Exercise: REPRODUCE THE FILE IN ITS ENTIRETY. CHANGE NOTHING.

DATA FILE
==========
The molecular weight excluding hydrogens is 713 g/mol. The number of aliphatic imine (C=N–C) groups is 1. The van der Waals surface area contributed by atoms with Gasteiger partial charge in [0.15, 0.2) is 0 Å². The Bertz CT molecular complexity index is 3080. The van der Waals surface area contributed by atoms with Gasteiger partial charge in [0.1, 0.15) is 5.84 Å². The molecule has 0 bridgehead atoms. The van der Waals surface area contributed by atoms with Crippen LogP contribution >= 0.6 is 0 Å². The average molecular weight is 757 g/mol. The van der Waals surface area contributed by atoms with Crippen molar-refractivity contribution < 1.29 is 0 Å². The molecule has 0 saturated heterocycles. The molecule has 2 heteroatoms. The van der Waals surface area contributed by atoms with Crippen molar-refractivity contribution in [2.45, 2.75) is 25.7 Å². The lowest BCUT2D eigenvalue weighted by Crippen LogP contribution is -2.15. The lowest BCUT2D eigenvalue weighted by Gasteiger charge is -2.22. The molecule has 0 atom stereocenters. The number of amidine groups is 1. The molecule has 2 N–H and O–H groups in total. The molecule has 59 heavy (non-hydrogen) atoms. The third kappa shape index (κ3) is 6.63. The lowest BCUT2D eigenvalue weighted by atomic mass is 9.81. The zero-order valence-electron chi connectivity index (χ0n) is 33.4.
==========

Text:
The molecular weight excluding hydrogens is 713 g/mol. The number of aliphatic imine (C=N–C) groups is 1. The van der Waals surface area contributed by atoms with Gasteiger partial charge in [0.15, 0.2) is 0 Å². The Bertz CT molecular complexity index is 3080. The van der Waals surface area contributed by atoms with Gasteiger partial charge in [0.1, 0.15) is 5.84 Å². The molecule has 0 bridgehead atoms. The van der Waals surface area contributed by atoms with Crippen LogP contribution >= 0.6 is 0 Å². The average molecular weight is 757 g/mol. The van der Waals surface area contributed by atoms with Crippen molar-refractivity contribution < 1.29 is 0 Å². The molecule has 0 saturated heterocycles. The molecule has 2 heteroatoms. The van der Waals surface area contributed by atoms with Crippen molar-refractivity contribution in [2.45, 2.75) is 25.7 Å². The lowest BCUT2D eigenvalue weighted by Crippen LogP contribution is -2.15. The lowest BCUT2D eigenvalue weighted by Gasteiger charge is -2.22. The molecule has 0 atom stereocenters. The number of amidine groups is 1. The molecule has 2 N–H and O–H groups in total. The molecule has 59 heavy (non-hydrogen) atoms. The third kappa shape index (κ3) is 6.63. The lowest BCUT2D eigenvalue weighted by atomic mass is 9.81. The zero-order valence-electron chi connectivity index (χ0n) is 33.4.